Vimy Militaria
P.O. Box 17018
Portobello RO
1937 Portobello Rd
Ottawa, Ontario, Canada
K4A 4W8


First World War Medals

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Gallantry Groups and Singles

  

Four. Military Medal (GV), 1914-15 Star, British War Medal 1914-20, and Victory Medal. MM named to 55603 SJT. A. DUMIGAN. 19/BN: 1/C.ONT.R., Star named with same number but rank PTE., unit 19/CAN:INF:, and pair same number, name, but rank SJT. and unit 19-CAN. INF. Allan Dumigan was born in Dorkington, England on 7 November 1895. He enlisted in the 19th Battalion Canadian Expeditionary Force at Toronto, Ontario on 12 November 1914. He served in France from14 September 1915, and was promoted Corporal on 26 November 1916. Wounded on 11 April 1917 (shell contusion) during the 19th Battalion's attack at Vimy Ridge, he returned to the unit on 13 May 1917, after being promoted to the rank of Lance Sergeant to replace L/Sgt Crommelin, who was listed as 'missing'. He reverted to the rank of Private at his own request on 2 January 1918, but was promoted back to the rank of Cpl and L/Sgt, successively, in early May 1918, and to Sergeant on 12 June 1918. On 27 August 1918, during the battle of Arras, he was wounded again, receiving a gun shot wound to his left arm and neck. Invalided to England, he returned to Canada after the war's end on 1 February 1919. Dumigan was awarded the Military Medal on 1 September 1918 under the authority of 2nd Canadian Division, his award being gazetted in London Gazette 31142 of 24 January 1919. With an original certificate from the Province of Ontario congratulating Mr & Mrs. A. Dumigan of Oshawa on the occasion of their 50th wedding anniversary. Medals swing-mounted on clean older ribbons as worn.

VF Condition $1250

  

Three. Military Medal (GV), British War Medal 1914-20 and Victory Medal. MM named to 1024394 PTE J.P. GRIGNON 75/BN: 1/C.ONT.R., and pair named to same number, rank, name but 75-CAN.INF. Suspender of BWM is slightly bent, and it has some spots of what appears to be red paint on the reverse. MM awarded in London Gazette 30897 of 13 September 1918 (no citation). Grignon was killed in action 9 August 1918 during Battle of Amiens.

Good VF Condition $1200

    

Five. Military Cross (GV) with bar, 1914-15 Star, British War Medal 1914-20, Victory Medal with Mention in Dispatches, and India General Service Medal 1908-35 with clasp "WAZIRISTAN 1921-24". Star named to CAPT. J.D. GEMMILL. R.E. pair named MAJOR J.D. GEMMILL, and IGS named MAJOR. J.D. GEMMILL. R.E. James Dunlop Gemmill was born on 14 December 1885. He attended the Royal Military College at Kingston, entering in 1903 with college number 633. He graduated in 1906, as a CSM, and won the Canadian Governor General's Gold Medal for general proficiency. He was commissioned in the Royal Engineers on 29 June 1906. In 1914, Gemmill was serving as a Lieutenant with 1st (Fortress) Company, Gibraltar. Gemmill was awarded the Military Cross in the London Gazette of 1 January 1918 (New Year's Honours List). He was awarded a bar to the MC in the London Gazette of 18 July 1918 with the following citation:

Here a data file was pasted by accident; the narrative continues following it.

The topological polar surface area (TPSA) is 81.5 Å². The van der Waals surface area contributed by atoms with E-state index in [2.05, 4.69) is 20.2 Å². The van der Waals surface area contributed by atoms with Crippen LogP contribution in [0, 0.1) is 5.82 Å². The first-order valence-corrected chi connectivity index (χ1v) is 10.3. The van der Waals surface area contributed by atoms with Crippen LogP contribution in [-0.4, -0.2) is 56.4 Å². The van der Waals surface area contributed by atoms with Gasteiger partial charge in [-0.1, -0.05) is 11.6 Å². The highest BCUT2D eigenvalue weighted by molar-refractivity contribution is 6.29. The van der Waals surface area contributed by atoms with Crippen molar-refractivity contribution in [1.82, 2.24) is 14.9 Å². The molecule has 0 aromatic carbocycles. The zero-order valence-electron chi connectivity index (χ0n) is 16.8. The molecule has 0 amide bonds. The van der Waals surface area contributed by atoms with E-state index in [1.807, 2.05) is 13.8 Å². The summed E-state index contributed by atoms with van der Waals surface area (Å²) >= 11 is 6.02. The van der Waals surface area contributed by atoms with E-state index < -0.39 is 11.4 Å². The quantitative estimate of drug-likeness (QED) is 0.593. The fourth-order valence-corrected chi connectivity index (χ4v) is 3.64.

"For conspicuous gallantry and devotion to duty, during a critical period of an attack, he held back the enemy until reinforcements came up. Later, he made a personal reconnaissance of the whole Brigade front under heavy fire bringing back much valuable information."

Gemmill served in India from mid-1921 until his retirement, as a Lieutenant-Colonel, on 3 December 1922.. After retirement, he returned to his native Canada and took up employment with the Hudson's Bay Company. He was awarded the Hudson Bay Company's Faithful Service Medal for 15 years service in 1941. Group is accompanied by paper copies of research that includes Army List extracts, London Gazette extracts, and a copy of Gemmill's MIC, as well as his Hudson's Bay Company Long Service Medal, and an Ontario Education Department silver medal named to him for Model School, 1897. The Gemmill family were prominent founders of the town of Almonte, Ontario, and more information about them can be found here ). Medals are court-mounted for wear, on clean modern ribbons. MiD device is a smaller type normally used for undress ribbons. An interesting multiple gallantry group to an early RMC graduate from Almonte, Ontario.

Good VF Condn $5200

  

Three. Military Medal (GV), British War Medal and Victory Medal. Named to 871283 PTE - A.SJT. E.B. SHEILDS 43/MAN. R. on MM, and to same number, rank, initials and but last name spelled SHIELDS and unit shown as 43-CAN.INF. on pair. Ernest Battell Shields was born in Moose Jaw, Saskatchewan on 22 August 1887. He was a carpenter/builder in civilian life, and enlisted in Winnipeg, Manitoba in the 183rd Battalion CEF on 25 February 1916, indicating previous membership in the Legion of Frontiersmen. After a period of time spent with reserve formations in England, with his passage to the front delayed by medical issues (concussion deafness), he reached the 43rd Battalion in France on 21 July 1918. While with the 43rd, Shields would have participated in the battle of Amiens, which began on 8 August 1918, and saw the battalion penetrate two miles into enemy territory. The battalion also participated in the battle of Arras (27 August), the breaking of the Drocourt-Queant Line (2 September), and the crossing of the Canal Du Nord between 27 September and 1 October, when the 43rd captured the village of Tilloy and the high ground overlooking Cambrai from the north. Shields was awarded the Military Medal in Canadian Corps Order 1899 on 11 September 1918, later being recorded in London Gazette 31173 of 11 February 1919. There is no recorded citation documenting the circumstances surrounding his MM award. Shields was killed in action on 1 October 1918 during the fighting at Tilloy, and he is buried in Millswitch British Cemetery, Tilloy-les-Cambrai, France. Group includes a Statement of Service document from Library and Archives Canada, produced on 20 March 1986, as well as the original card which accompanied the Memorial Cross sent to his next of kin (the cross is regrettably not with the group). Group is court mounted on newer ribbons, and lacquered.